So we did the dang thing! We still haven’t decided how to combine our last names yet. Everything worked out in a mostly-planned, partially-improvised brew-ha-ha (no idea how to spell that) that joined friends from many countries. The best part was they all got along instantly. I was expecting that, but it was amazing to watch. One of my best friends surprised us by flying in from Morocco. All of this is going to keep me smiling for months and months to come. I never planned to get married, let alone in Spanish. At the ceremony beforehand I had to ask how you say “I do.” It’s “Acepto.” Judge Antonia Pinelli did a fantastic job. She was official without being officious and has such a warm heart. She did a pretty bad job with my name though, but a laugh is always good during something like this. She called me Sirli Mah-ree-ay Ñeuman instead of Sharlene Marie Newman. My favorite bit was when she said our marriage is important to the Nation of Argentina. Thank you Argentina, and thank you to our wonderful witnesses Alicia and Hugo.
They gave us the official paperwork and the Libreta de Familia wherein we’ll enter our children’s names when that time comes. It’s used for traveling purposes. In the opening pages it talks about what marriage means and gives reasonable rules for naming children. One of which is that you shan’t give a kid more than three first names, nor can you give them any names that are “ridiculous”. I love it! I have always liked the name Fahrenheit. Exotic or ridiculous? Next we have to have our papers “legalized” and stamped in Argentina and then sent to the Hague. Whoa. I hadn’t realized that beforehand. This means that anywhere in the world that has matrimonio igualitario will recognize our legal bond – and in the US, too, since DOMA hit the dustbins of history.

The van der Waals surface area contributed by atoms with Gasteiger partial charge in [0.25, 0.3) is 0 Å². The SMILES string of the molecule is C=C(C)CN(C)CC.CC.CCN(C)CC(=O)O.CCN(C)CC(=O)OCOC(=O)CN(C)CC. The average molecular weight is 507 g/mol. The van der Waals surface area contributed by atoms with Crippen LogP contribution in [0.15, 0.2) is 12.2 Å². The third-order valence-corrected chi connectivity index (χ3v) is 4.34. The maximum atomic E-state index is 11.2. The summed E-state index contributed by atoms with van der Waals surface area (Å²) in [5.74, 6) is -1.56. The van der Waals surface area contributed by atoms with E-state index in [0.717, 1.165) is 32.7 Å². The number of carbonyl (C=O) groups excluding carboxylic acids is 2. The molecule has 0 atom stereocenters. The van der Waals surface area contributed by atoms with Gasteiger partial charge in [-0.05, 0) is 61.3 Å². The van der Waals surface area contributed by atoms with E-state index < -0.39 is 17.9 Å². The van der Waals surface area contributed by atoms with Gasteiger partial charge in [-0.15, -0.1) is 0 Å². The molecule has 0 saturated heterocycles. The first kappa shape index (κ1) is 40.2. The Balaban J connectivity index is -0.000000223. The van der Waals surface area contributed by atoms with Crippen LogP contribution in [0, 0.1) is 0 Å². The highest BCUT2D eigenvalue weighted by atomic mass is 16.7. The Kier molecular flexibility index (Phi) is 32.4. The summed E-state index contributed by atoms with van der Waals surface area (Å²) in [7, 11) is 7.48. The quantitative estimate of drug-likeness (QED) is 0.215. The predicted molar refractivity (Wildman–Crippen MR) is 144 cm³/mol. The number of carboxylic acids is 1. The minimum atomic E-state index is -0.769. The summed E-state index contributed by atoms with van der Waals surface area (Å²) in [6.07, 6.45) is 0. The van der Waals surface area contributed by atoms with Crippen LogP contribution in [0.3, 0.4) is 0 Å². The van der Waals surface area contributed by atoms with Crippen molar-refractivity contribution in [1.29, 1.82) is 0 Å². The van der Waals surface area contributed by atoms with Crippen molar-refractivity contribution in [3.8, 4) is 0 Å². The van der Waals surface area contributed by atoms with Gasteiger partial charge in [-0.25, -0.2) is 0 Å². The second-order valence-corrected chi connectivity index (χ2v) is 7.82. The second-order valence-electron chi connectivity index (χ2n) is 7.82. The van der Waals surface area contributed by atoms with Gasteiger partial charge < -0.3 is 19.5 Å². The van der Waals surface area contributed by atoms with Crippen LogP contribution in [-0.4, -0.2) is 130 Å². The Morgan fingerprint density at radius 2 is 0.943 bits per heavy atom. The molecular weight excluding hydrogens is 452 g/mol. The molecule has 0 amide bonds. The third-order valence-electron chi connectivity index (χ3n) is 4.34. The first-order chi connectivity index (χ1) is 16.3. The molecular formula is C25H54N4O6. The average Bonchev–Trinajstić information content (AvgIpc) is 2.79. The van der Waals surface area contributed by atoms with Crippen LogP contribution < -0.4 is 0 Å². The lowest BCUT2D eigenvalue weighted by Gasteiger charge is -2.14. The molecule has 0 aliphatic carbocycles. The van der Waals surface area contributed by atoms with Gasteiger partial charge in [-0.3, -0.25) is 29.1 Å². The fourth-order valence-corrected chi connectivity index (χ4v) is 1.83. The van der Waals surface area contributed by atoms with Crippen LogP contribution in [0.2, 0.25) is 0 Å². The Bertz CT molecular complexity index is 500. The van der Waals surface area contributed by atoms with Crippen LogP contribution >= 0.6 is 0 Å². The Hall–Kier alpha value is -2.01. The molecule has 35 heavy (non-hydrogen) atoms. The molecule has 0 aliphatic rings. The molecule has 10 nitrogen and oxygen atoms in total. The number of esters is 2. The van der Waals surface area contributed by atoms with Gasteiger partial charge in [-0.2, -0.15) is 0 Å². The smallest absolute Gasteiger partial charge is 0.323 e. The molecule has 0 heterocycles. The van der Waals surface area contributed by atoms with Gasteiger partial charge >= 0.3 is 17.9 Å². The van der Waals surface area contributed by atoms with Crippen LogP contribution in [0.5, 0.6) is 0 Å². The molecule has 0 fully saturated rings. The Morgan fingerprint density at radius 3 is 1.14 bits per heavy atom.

After the ceremony we had some champagne in the park. Yes, you can have open containers publicly in Argentina. Guess what? There are no more drunks wandering around there than anywhere else. Then we went to a Tenedor Libre, which is an all-you-can-eat buffet of pasta, salad, grilled meats, desserts and more for about 12 bucks a person. From there we headed to Terra Nostra in Luján de Cuyo, which is 16 km from the city center and surrounded by vineyards. It is a series of 7 cabins that could use some updating, but holds 40 people. There is a pool, large patio, kids park toys, a foosball table and a huge grill pit area. It is perfect for a small wedding or family reunion. We had cocktails by the pool as the sun was setting. We also went to the Termas de Cacheuta. It’s maybe an hour bus ride from the city, surrounded by mountains with plenty of great restaurants, massage therapists and shops in the area all for very reasonable prices. There are hot and cold spring pools and a lazy river. The place is magical.
Saturday we did a private ceremony with friends that was fully improvised and very fun, ending with a helium balloon launch into the sky. From there the caterers set up shop by the grill station and the sit-down dinner became a stand-up affair. Terra Nostra also has a large dance hall where the deejay set up. We watched video toasts from friends, danced a bit of the Chilean Cueca and generally shook our asses until the early hours of Sunday. I like this being a “Mrs.” thing.
If you have any questions on procedural stuff in Argentina or the border crossing or whatnot, let me know.